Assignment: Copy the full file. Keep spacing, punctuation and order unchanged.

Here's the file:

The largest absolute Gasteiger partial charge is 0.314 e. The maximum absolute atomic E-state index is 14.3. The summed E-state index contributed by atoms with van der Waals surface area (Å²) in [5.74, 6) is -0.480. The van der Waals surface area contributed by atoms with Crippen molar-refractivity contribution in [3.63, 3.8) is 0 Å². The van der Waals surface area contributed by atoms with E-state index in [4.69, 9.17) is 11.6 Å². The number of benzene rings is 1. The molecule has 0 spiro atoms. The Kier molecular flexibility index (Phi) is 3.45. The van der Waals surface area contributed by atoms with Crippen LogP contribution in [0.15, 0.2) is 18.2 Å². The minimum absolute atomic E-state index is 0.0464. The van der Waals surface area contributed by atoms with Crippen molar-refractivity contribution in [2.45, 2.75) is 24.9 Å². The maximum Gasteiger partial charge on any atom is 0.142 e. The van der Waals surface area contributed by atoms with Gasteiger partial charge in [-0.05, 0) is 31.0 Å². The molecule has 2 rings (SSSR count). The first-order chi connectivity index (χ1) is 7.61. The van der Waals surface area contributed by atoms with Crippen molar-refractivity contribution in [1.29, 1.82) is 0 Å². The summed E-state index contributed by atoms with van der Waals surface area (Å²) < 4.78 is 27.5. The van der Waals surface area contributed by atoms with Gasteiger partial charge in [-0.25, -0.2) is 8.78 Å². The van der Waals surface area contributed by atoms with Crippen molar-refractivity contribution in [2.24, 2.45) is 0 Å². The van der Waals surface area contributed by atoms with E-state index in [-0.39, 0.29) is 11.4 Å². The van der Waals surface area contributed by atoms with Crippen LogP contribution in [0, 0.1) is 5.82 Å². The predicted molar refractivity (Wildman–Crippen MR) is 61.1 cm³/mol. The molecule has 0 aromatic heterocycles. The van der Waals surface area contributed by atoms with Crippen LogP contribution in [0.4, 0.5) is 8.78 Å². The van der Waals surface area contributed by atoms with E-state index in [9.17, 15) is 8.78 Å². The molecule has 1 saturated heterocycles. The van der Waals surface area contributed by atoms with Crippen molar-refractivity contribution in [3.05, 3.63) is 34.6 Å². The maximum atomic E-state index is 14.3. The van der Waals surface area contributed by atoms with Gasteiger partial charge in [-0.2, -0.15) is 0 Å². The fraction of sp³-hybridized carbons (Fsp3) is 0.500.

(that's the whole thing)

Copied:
The largest absolute Gasteiger partial charge is 0.314 e. The maximum absolute atomic E-state index is 14.3. The summed E-state index contributed by atoms with van der Waals surface area (Å²) in [5.74, 6) is -0.480. The van der Waals surface area contributed by atoms with Crippen molar-refractivity contribution in [3.63, 3.8) is 0 Å². The van der Waals surface area contributed by atoms with E-state index in [4.69, 9.17) is 11.6 Å². The number of benzene rings is 1. The molecule has 0 spiro atoms. The Kier molecular flexibility index (Phi) is 3.45. The van der Waals surface area contributed by atoms with Crippen LogP contribution in [0.15, 0.2) is 18.2 Å². The minimum absolute atomic E-state index is 0.0464. The van der Waals surface area contributed by atoms with Crippen molar-refractivity contribution in [2.45, 2.75) is 24.9 Å². The maximum Gasteiger partial charge on any atom is 0.142 e. The van der Waals surface area contributed by atoms with Gasteiger partial charge in [-0.05, 0) is 31.0 Å². The molecule has 2 rings (SSSR count). The first-order chi connectivity index (χ1) is 7.61. The van der Waals surface area contributed by atoms with Crippen molar-refractivity contribution in [1.29, 1.82) is 0 Å². The summed E-state index contributed by atoms with van der Waals surface area (Å²) < 4.78 is 27.5. The van der Waals surface area contributed by atoms with Gasteiger partial charge in [-0.25, -0.2) is 8.78 Å². The van der Waals surface area contributed by atoms with Crippen molar-refractivity contribution in [2.24, 2.45) is 0 Å². The van der Waals surface area contributed by atoms with E-state index in [-0.39, 0.29) is 11.4 Å². The van der Waals surface area contributed by atoms with Crippen LogP contribution in [0, 0.1) is 5.82 Å². The predicted molar refractivity (Wildman–Crippen MR) is 61.1 cm³/mol. The molecule has 0 aromatic heterocycles. The van der Waals surface area contributed by atoms with Crippen LogP contribution in [0.4, 0.5) is 8.78 Å². The van der Waals surface area contributed by atoms with E-state index in [9.17, 15) is 8.78 Å². The molecule has 1 saturated heterocycles. The van der Waals surface area contributed by atoms with Crippen molar-refractivity contribution in [3.05, 3.63) is 34.6 Å². The maximum atomic E-state index is 14.3. The van der Waals surface area contributed by atoms with Gasteiger partial charge in [-0.2, -0.15) is 0 Å². The fraction of sp³-hybridized carbons (Fsp3) is 0.500.